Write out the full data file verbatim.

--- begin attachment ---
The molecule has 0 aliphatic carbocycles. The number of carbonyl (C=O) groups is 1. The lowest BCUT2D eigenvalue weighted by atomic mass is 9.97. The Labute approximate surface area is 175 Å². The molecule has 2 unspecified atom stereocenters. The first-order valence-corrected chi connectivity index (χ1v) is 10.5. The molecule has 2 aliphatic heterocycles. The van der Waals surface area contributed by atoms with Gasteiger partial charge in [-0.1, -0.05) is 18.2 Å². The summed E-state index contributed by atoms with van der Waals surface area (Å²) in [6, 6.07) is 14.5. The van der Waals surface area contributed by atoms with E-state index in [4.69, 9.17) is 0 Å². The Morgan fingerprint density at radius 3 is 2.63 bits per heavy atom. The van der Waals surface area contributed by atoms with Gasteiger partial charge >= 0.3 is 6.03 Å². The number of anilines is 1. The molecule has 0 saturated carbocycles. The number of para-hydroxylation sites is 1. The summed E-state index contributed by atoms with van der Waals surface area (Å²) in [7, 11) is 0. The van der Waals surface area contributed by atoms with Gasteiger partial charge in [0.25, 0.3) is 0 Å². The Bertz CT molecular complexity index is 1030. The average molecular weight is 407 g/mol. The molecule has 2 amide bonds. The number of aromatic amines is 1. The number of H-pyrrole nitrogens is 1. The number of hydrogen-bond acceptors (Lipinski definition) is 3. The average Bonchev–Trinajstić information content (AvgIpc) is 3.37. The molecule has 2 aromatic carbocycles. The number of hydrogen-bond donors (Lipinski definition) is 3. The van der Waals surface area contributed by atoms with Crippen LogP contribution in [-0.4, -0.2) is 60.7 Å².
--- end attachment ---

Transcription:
The molecule has 0 aliphatic carbocycles. The number of carbonyl (C=O) groups is 1. The lowest BCUT2D eigenvalue weighted by atomic mass is 9.97. The Labute approximate surface area is 175 Å². The molecule has 2 unspecified atom stereocenters. The first-order valence-corrected chi connectivity index (χ1v) is 10.5. The molecule has 2 aliphatic heterocycles. The van der Waals surface area contributed by atoms with Gasteiger partial charge in [-0.1, -0.05) is 18.2 Å². The summed E-state index contributed by atoms with van der Waals surface area (Å²) in [6, 6.07) is 14.5. The van der Waals surface area contributed by atoms with E-state index in [4.69, 9.17) is 0 Å². The Morgan fingerprint density at radius 3 is 2.63 bits per heavy atom. The van der Waals surface area contributed by atoms with Gasteiger partial charge >= 0.3 is 6.03 Å². The number of anilines is 1. The molecule has 0 saturated carbocycles. The number of para-hydroxylation sites is 1. The summed E-state index contributed by atoms with van der Waals surface area (Å²) in [7, 11) is 0. The van der Waals surface area contributed by atoms with Gasteiger partial charge in [0.25, 0.3) is 0 Å². The Bertz CT molecular complexity index is 1030. The average molecular weight is 407 g/mol. The molecule has 2 amide bonds. The number of aromatic amines is 1. The number of H-pyrrole nitrogens is 1. The number of hydrogen-bond acceptors (Lipinski definition) is 3. The average Bonchev–Trinajstić information content (AvgIpc) is 3.37. The molecule has 2 aromatic carbocycles. The number of hydrogen-bond donors (Lipinski definition) is 3. The van der Waals surface area contributed by atoms with Crippen LogP contribution in [-0.4, -0.2) is 60.7 Å².